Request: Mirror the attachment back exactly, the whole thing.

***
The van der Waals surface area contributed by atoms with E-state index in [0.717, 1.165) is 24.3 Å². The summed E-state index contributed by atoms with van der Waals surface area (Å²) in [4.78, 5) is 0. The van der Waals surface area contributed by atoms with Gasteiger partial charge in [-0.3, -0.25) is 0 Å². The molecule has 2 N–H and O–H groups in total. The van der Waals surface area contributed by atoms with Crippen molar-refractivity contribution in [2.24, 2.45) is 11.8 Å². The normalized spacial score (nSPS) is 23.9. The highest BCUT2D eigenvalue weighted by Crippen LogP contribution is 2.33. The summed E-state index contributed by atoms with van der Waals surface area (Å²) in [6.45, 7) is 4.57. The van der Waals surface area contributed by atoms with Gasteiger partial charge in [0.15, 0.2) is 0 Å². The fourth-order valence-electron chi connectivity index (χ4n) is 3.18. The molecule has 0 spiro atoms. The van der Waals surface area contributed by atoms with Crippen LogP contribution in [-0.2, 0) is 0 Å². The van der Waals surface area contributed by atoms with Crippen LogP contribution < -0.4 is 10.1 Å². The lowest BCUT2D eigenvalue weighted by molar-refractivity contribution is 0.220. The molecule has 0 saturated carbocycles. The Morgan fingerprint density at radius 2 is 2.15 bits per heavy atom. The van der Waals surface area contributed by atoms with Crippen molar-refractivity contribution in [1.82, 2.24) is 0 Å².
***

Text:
The van der Waals surface area contributed by atoms with E-state index in [0.717, 1.165) is 24.3 Å². The summed E-state index contributed by atoms with van der Waals surface area (Å²) in [4.78, 5) is 0. The van der Waals surface area contributed by atoms with Gasteiger partial charge in [-0.3, -0.25) is 0 Å². The molecule has 2 N–H and O–H groups in total. The van der Waals surface area contributed by atoms with Crippen molar-refractivity contribution in [2.24, 2.45) is 11.8 Å². The normalized spacial score (nSPS) is 23.9. The highest BCUT2D eigenvalue weighted by Crippen LogP contribution is 2.33. The summed E-state index contributed by atoms with van der Waals surface area (Å²) in [6.45, 7) is 4.57. The van der Waals surface area contributed by atoms with Gasteiger partial charge in [0.15, 0.2) is 0 Å². The fourth-order valence-electron chi connectivity index (χ4n) is 3.18. The molecule has 0 spiro atoms. The van der Waals surface area contributed by atoms with Crippen LogP contribution in [-0.2, 0) is 0 Å². The van der Waals surface area contributed by atoms with Crippen LogP contribution < -0.4 is 10.1 Å². The lowest BCUT2D eigenvalue weighted by molar-refractivity contribution is 0.220. The molecule has 0 saturated carbocycles. The Morgan fingerprint density at radius 2 is 2.15 bits per heavy atom. The van der Waals surface area contributed by atoms with Crippen molar-refractivity contribution in [1.82, 2.24) is 0 Å².